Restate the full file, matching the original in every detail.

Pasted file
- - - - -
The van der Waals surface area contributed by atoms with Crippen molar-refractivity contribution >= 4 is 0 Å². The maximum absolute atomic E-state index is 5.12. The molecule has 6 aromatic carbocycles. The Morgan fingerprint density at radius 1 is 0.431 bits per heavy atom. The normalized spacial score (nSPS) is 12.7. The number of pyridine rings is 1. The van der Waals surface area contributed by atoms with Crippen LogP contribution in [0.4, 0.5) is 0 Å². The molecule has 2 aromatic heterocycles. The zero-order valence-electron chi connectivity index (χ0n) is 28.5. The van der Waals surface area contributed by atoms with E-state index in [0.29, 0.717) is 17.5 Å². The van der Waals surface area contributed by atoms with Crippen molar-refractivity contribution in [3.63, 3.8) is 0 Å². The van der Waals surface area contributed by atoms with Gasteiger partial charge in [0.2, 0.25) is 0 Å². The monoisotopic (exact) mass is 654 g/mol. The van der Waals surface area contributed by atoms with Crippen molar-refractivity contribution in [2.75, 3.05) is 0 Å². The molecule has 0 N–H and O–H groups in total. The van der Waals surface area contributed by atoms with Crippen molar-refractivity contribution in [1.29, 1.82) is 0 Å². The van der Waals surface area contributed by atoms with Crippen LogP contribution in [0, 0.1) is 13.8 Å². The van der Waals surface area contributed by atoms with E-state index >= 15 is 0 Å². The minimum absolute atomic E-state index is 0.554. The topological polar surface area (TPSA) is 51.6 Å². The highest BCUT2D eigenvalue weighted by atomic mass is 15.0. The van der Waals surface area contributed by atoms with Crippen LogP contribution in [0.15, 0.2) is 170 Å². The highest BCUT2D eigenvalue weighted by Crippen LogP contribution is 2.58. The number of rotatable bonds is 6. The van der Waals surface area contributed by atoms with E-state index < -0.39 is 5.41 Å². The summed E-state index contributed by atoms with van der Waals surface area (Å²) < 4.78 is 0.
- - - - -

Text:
The van der Waals surface area contributed by atoms with Crippen molar-refractivity contribution >= 4 is 0 Å². The maximum absolute atomic E-state index is 5.12. The molecule has 6 aromatic carbocycles. The Morgan fingerprint density at radius 1 is 0.431 bits per heavy atom. The normalized spacial score (nSPS) is 12.7. The number of pyridine rings is 1. The van der Waals surface area contributed by atoms with Crippen LogP contribution in [0.4, 0.5) is 0 Å². The molecule has 2 aromatic heterocycles. The zero-order valence-electron chi connectivity index (χ0n) is 28.5. The van der Waals surface area contributed by atoms with E-state index in [0.29, 0.717) is 17.5 Å². The van der Waals surface area contributed by atoms with Crippen molar-refractivity contribution in [3.63, 3.8) is 0 Å². The van der Waals surface area contributed by atoms with Gasteiger partial charge in [0.2, 0.25) is 0 Å². The monoisotopic (exact) mass is 654 g/mol. The van der Waals surface area contributed by atoms with Crippen molar-refractivity contribution in [2.75, 3.05) is 0 Å². The molecule has 0 N–H and O–H groups in total. The van der Waals surface area contributed by atoms with Crippen molar-refractivity contribution in [1.29, 1.82) is 0 Å². The van der Waals surface area contributed by atoms with Crippen LogP contribution in [0, 0.1) is 13.8 Å². The van der Waals surface area contributed by atoms with E-state index >= 15 is 0 Å². The minimum absolute atomic E-state index is 0.554. The topological polar surface area (TPSA) is 51.6 Å². The highest BCUT2D eigenvalue weighted by atomic mass is 15.0. The van der Waals surface area contributed by atoms with Crippen LogP contribution in [0.15, 0.2) is 170 Å². The highest BCUT2D eigenvalue weighted by Crippen LogP contribution is 2.58. The number of rotatable bonds is 6. The van der Waals surface area contributed by atoms with E-state index < -0.39 is 5.41 Å². The summed E-state index contributed by atoms with van der Waals surface area (Å²) < 4.78 is 0.